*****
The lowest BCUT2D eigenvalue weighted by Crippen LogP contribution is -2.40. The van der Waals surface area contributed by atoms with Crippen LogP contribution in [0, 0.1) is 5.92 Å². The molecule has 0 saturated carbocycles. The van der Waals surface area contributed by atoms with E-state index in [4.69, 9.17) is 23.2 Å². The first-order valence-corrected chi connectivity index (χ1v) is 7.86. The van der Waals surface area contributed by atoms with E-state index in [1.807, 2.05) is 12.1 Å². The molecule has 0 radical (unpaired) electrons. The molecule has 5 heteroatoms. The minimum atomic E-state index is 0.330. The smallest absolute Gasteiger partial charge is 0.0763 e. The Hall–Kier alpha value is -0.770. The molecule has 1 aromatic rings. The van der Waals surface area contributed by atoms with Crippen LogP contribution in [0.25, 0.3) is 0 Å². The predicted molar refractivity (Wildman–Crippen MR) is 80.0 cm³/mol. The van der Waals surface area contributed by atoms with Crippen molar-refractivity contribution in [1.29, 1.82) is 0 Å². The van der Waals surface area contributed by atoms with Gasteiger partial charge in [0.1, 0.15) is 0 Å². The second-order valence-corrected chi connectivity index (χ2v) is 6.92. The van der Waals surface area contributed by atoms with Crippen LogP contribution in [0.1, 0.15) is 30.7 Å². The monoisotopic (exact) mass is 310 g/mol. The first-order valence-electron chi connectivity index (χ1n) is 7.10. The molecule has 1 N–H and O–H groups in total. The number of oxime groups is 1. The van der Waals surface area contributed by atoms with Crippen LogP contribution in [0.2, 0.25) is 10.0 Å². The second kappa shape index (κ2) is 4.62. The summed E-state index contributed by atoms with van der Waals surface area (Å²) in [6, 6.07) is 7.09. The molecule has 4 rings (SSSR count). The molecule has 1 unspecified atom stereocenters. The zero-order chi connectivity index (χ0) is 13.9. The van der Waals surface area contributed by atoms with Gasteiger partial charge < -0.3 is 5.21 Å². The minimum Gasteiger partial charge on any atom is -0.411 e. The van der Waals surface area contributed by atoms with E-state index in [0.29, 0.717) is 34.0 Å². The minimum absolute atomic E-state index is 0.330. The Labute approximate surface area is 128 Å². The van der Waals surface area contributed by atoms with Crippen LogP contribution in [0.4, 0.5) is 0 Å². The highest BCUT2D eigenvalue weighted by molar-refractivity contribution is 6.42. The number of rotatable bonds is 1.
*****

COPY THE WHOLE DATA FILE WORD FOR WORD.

The lowest BCUT2D eigenvalue weighted by Crippen LogP contribution is -2.40. The van der Waals surface area contributed by atoms with Crippen LogP contribution in [0, 0.1) is 5.92 Å². The molecule has 0 saturated carbocycles. The van der Waals surface area contributed by atoms with E-state index in [4.69, 9.17) is 23.2 Å². The first-order valence-corrected chi connectivity index (χ1v) is 7.86. The van der Waals surface area contributed by atoms with E-state index in [1.807, 2.05) is 12.1 Å². The molecule has 0 radical (unpaired) electrons. The molecule has 5 heteroatoms. The minimum atomic E-state index is 0.330. The smallest absolute Gasteiger partial charge is 0.0763 e. The Hall–Kier alpha value is -0.770. The molecule has 1 aromatic rings. The van der Waals surface area contributed by atoms with Crippen LogP contribution in [0.25, 0.3) is 0 Å². The predicted molar refractivity (Wildman–Crippen MR) is 80.0 cm³/mol. The van der Waals surface area contributed by atoms with Crippen molar-refractivity contribution in [1.29, 1.82) is 0 Å². The van der Waals surface area contributed by atoms with Gasteiger partial charge in [0.1, 0.15) is 0 Å². The second-order valence-corrected chi connectivity index (χ2v) is 6.92. The van der Waals surface area contributed by atoms with Crippen LogP contribution in [0.1, 0.15) is 30.7 Å². The monoisotopic (exact) mass is 310 g/mol. The first-order valence-electron chi connectivity index (χ1n) is 7.10. The molecule has 1 N–H and O–H groups in total. The number of oxime groups is 1. The van der Waals surface area contributed by atoms with Crippen LogP contribution in [0.2, 0.25) is 10.0 Å². The second kappa shape index (κ2) is 4.62. The summed E-state index contributed by atoms with van der Waals surface area (Å²) in [6, 6.07) is 7.09. The molecule has 4 rings (SSSR count). The molecule has 1 unspecified atom stereocenters. The zero-order chi connectivity index (χ0) is 13.9. The van der Waals surface area contributed by atoms with Gasteiger partial charge < -0.3 is 5.21 Å². The minimum Gasteiger partial charge on any atom is -0.411 e. The van der Waals surface area contributed by atoms with E-state index in [0.29, 0.717) is 34.0 Å². The minimum absolute atomic E-state index is 0.330. The Labute approximate surface area is 128 Å². The van der Waals surface area contributed by atoms with Crippen LogP contribution in [0.4, 0.5) is 0 Å². The highest BCUT2D eigenvalue weighted by molar-refractivity contribution is 6.42. The number of rotatable bonds is 1.